Sunday, September 23, 2012 4:53 AM

Structural Characteristics of Birth Narrative

Sunday, September 23, 2012 4:53 AM
Sunday, September 23, 2012 4:53 AM

The birth narratives in Luke exhibit structural characteristics. The following four outlines demonstrate how Luke structures the call of John the Baptizer through revelations to his father, Zechariah, and how Jesus’ mission and message are revealed to Mary, his mother, as well as the devout temple-dweller, Simeon.

A.  The Angel’s Epiphany to Zechariah about John the Baptizer (Luke 1:11–17)

1.   Entrance of a divine epiphany: (Luke 1:11).

2.   Empowerment with the Spirit: (Luke 1:15b).

3.   Endowment with self-consciousness: (Luke 1:15a)

4.   Explanation of mission: (Luke 1:17).

B.  The Epiphany of Zechariah about John the Baptizer (Luke 1:67, 76)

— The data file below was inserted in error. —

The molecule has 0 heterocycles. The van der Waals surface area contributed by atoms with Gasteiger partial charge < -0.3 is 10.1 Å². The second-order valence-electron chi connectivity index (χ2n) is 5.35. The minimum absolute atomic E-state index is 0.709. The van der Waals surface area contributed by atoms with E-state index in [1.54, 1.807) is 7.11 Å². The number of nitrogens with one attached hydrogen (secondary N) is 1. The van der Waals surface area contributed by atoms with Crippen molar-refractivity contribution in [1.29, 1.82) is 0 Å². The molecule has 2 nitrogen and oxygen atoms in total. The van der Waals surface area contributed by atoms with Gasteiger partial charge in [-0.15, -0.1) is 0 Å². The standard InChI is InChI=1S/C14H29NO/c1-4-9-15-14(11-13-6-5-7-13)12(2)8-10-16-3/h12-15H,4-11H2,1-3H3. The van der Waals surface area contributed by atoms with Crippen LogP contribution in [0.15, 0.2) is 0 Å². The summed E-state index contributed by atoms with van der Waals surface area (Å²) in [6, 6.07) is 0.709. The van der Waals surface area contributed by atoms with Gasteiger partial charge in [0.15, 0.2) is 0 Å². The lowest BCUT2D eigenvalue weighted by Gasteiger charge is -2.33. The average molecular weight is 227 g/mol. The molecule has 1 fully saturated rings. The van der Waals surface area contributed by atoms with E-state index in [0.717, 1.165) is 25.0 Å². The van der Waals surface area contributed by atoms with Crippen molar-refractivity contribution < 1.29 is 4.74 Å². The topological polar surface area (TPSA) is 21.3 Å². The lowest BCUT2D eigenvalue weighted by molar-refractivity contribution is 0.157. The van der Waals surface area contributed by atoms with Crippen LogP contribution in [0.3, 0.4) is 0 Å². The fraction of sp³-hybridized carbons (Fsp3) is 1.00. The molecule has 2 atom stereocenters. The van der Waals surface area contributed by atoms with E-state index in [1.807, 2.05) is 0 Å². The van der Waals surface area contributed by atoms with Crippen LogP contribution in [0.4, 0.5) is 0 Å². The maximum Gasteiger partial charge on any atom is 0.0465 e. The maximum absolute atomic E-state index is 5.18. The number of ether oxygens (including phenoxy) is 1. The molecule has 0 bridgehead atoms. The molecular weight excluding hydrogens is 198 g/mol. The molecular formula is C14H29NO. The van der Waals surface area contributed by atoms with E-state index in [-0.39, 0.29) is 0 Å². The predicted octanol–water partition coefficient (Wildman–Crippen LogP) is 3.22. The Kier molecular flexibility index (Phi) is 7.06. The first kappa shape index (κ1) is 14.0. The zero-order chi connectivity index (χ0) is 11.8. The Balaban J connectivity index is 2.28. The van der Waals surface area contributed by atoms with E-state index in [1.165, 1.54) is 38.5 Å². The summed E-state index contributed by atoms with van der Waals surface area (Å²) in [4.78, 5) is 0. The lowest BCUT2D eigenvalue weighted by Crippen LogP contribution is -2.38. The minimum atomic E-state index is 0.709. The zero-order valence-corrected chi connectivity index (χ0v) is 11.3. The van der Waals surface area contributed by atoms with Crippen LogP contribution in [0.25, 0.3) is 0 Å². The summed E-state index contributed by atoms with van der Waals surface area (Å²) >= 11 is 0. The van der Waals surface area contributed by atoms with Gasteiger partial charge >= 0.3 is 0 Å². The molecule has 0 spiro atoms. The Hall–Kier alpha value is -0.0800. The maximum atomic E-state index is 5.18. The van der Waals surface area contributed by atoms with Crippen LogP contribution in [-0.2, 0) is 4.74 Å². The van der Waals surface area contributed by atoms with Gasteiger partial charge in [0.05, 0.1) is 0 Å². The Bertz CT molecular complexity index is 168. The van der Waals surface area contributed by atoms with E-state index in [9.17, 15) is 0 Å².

1.   Entrance of a divine epiphany: (Luke 1:67).

2.   Empowerment with the Spirit: (Luke 1:67).

3.   Endowment with self-consciousness: (Luke 1:76a).

4.   Explanation of mission: (Luke 1:76b).

C.  The Epiphany to Mary about Jesus (Luke 1:26–38)

1.   Entrance of a divine epiphany: (Luke 1:26).

2.   Empowerment with the Spirit: (Luke 1:35).

3.   Endowment with self-consciousness: (Luke 1:32).

4.   Explanation of mission: (Luke 1:32–33).

D.  The Confirming Praise of Simeon regarding Jesus (Luke 2:25–35)

1.   Entrance of a divine epiphany: (the prophecies in Luke 2:34–38).

2.   Empowerment with the Spirit (Luke 2:25), (Luke 2:26), (Luke 2:27).

3.   Endowment with self-consciousness: (Luke 2:32).

4.   Explanation of mission: (Luke 2:34).

The repetition of four elements in a Lukan call narrative enables the reader to discern a pattern in the narratives that can be used to structure Bible studies and sermons on the books of Luke-Acts.[1]


[1] Deppe, D. B. (2011). All Roads Lead to the Text: Eight Methods of Inquiry into the Bible (109–111). Grand Rapids, MI; Cambridge, U.K.: William B. Eerdmans Publishing Company.

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